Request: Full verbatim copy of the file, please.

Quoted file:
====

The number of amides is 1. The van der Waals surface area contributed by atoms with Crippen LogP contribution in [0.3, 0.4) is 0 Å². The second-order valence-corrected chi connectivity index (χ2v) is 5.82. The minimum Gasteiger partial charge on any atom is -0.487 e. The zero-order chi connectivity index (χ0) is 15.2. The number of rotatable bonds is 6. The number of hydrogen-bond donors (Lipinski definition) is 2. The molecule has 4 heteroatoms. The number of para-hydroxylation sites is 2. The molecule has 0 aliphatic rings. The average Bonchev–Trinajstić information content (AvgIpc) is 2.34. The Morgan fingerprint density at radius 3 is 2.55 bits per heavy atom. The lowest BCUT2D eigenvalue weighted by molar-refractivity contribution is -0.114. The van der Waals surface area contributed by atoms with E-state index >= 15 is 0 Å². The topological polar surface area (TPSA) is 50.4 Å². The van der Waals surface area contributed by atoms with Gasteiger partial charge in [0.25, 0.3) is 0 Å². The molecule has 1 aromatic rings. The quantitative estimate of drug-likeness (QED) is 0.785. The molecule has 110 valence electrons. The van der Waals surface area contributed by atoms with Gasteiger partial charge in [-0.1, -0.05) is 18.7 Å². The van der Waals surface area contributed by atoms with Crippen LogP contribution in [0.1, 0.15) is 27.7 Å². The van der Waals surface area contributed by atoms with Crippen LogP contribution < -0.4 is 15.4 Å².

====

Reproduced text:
The number of amides is 1. The van der Waals surface area contributed by atoms with Crippen LogP contribution in [0.3, 0.4) is 0 Å². The second-order valence-corrected chi connectivity index (χ2v) is 5.82. The minimum Gasteiger partial charge on any atom is -0.487 e. The zero-order chi connectivity index (χ0) is 15.2. The number of rotatable bonds is 6. The number of hydrogen-bond donors (Lipinski definition) is 2. The molecule has 4 heteroatoms. The number of para-hydroxylation sites is 2. The molecule has 0 aliphatic rings. The average Bonchev–Trinajstić information content (AvgIpc) is 2.34. The Morgan fingerprint density at radius 3 is 2.55 bits per heavy atom. The lowest BCUT2D eigenvalue weighted by molar-refractivity contribution is -0.114. The van der Waals surface area contributed by atoms with E-state index >= 15 is 0 Å². The topological polar surface area (TPSA) is 50.4 Å². The van der Waals surface area contributed by atoms with Gasteiger partial charge in [0.25, 0.3) is 0 Å². The molecule has 1 aromatic rings. The quantitative estimate of drug-likeness (QED) is 0.785. The molecule has 110 valence electrons. The van der Waals surface area contributed by atoms with Gasteiger partial charge in [-0.1, -0.05) is 18.7 Å². The van der Waals surface area contributed by atoms with Crippen LogP contribution in [0.1, 0.15) is 27.7 Å². The van der Waals surface area contributed by atoms with Crippen LogP contribution < -0.4 is 15.4 Å².